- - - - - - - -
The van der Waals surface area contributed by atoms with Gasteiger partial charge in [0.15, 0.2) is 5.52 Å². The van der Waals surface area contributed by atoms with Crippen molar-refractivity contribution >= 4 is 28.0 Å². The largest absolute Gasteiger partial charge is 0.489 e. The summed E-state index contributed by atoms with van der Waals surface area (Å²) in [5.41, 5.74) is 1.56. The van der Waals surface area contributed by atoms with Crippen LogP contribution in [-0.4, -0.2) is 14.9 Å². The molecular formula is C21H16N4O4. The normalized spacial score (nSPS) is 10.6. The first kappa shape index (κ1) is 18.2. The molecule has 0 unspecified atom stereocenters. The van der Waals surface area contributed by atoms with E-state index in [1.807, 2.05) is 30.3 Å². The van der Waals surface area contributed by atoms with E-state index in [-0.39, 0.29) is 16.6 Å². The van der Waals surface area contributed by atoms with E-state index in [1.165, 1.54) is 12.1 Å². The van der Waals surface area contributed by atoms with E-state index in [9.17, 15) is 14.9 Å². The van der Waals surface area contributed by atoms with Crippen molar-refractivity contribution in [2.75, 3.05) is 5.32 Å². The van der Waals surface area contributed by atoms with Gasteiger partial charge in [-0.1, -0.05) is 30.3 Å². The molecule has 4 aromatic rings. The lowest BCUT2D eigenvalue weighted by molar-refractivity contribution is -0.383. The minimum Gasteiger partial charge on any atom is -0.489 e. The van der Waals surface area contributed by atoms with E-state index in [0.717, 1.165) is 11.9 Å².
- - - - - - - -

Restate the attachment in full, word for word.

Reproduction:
The van der Waals surface area contributed by atoms with Gasteiger partial charge in [0.15, 0.2) is 5.52 Å². The van der Waals surface area contributed by atoms with Crippen molar-refractivity contribution >= 4 is 28.0 Å². The largest absolute Gasteiger partial charge is 0.489 e. The summed E-state index contributed by atoms with van der Waals surface area (Å²) in [5.41, 5.74) is 1.56. The van der Waals surface area contributed by atoms with Crippen LogP contribution in [-0.4, -0.2) is 14.9 Å². The molecular formula is C21H16N4O4. The normalized spacial score (nSPS) is 10.6. The first kappa shape index (κ1) is 18.2. The molecule has 0 unspecified atom stereocenters. The van der Waals surface area contributed by atoms with E-state index in [1.807, 2.05) is 30.3 Å². The van der Waals surface area contributed by atoms with E-state index in [-0.39, 0.29) is 16.6 Å². The van der Waals surface area contributed by atoms with E-state index in [1.165, 1.54) is 12.1 Å². The van der Waals surface area contributed by atoms with E-state index in [9.17, 15) is 14.9 Å². The van der Waals surface area contributed by atoms with Crippen molar-refractivity contribution in [2.75, 3.05) is 5.32 Å². The van der Waals surface area contributed by atoms with Gasteiger partial charge in [-0.1, -0.05) is 30.3 Å². The molecule has 4 aromatic rings. The lowest BCUT2D eigenvalue weighted by molar-refractivity contribution is -0.383. The minimum Gasteiger partial charge on any atom is -0.489 e. The van der Waals surface area contributed by atoms with E-state index in [0.717, 1.165) is 11.9 Å².